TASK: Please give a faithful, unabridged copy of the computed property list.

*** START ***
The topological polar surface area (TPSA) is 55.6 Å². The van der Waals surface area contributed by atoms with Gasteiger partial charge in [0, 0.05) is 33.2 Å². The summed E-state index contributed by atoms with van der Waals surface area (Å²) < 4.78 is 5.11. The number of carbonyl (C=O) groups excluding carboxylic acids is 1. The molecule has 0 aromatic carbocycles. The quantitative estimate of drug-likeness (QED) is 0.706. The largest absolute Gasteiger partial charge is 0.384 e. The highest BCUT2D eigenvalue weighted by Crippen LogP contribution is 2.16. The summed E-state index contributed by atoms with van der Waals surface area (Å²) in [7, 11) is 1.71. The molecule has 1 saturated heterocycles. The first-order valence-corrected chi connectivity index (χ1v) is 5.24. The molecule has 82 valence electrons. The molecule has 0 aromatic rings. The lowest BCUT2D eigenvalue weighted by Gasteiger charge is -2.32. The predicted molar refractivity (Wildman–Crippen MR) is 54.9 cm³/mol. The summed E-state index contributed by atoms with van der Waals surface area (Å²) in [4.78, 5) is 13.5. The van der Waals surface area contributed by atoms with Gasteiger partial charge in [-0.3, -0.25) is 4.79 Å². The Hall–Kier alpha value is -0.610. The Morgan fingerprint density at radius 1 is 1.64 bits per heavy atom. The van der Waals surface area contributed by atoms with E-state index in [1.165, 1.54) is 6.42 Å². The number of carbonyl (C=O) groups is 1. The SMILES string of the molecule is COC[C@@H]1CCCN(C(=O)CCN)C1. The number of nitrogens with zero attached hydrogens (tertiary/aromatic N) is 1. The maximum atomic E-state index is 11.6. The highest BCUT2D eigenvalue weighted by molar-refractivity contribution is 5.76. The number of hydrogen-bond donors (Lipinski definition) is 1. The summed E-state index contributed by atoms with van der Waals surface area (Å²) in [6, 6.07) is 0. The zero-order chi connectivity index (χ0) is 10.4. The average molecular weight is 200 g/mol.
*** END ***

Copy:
The topological polar surface area (TPSA) is 55.6 Å². The van der Waals surface area contributed by atoms with Gasteiger partial charge in [0, 0.05) is 33.2 Å². The summed E-state index contributed by atoms with van der Waals surface area (Å²) < 4.78 is 5.11. The number of carbonyl (C=O) groups excluding carboxylic acids is 1. The molecule has 0 aromatic carbocycles. The quantitative estimate of drug-likeness (QED) is 0.706. The largest absolute Gasteiger partial charge is 0.384 e. The highest BCUT2D eigenvalue weighted by Crippen LogP contribution is 2.16. The summed E-state index contributed by atoms with van der Waals surface area (Å²) in [7, 11) is 1.71. The molecule has 1 saturated heterocycles. The first-order valence-corrected chi connectivity index (χ1v) is 5.24. The molecule has 82 valence electrons. The molecule has 0 aromatic rings. The lowest BCUT2D eigenvalue weighted by Gasteiger charge is -2.32. The predicted molar refractivity (Wildman–Crippen MR) is 54.9 cm³/mol. The summed E-state index contributed by atoms with van der Waals surface area (Å²) in [4.78, 5) is 13.5. The van der Waals surface area contributed by atoms with Gasteiger partial charge in [-0.3, -0.25) is 4.79 Å². The Hall–Kier alpha value is -0.610. The Morgan fingerprint density at radius 1 is 1.64 bits per heavy atom. The van der Waals surface area contributed by atoms with E-state index in [1.165, 1.54) is 6.42 Å². The number of carbonyl (C=O) groups is 1. The SMILES string of the molecule is COC[C@@H]1CCCN(C(=O)CCN)C1. The number of nitrogens with zero attached hydrogens (tertiary/aromatic N) is 1. The maximum atomic E-state index is 11.6. The highest BCUT2D eigenvalue weighted by molar-refractivity contribution is 5.76. The number of hydrogen-bond donors (Lipinski definition) is 1. The summed E-state index contributed by atoms with van der Waals surface area (Å²) in [6, 6.07) is 0. The zero-order chi connectivity index (χ0) is 10.4. The average molecular weight is 200 g/mol.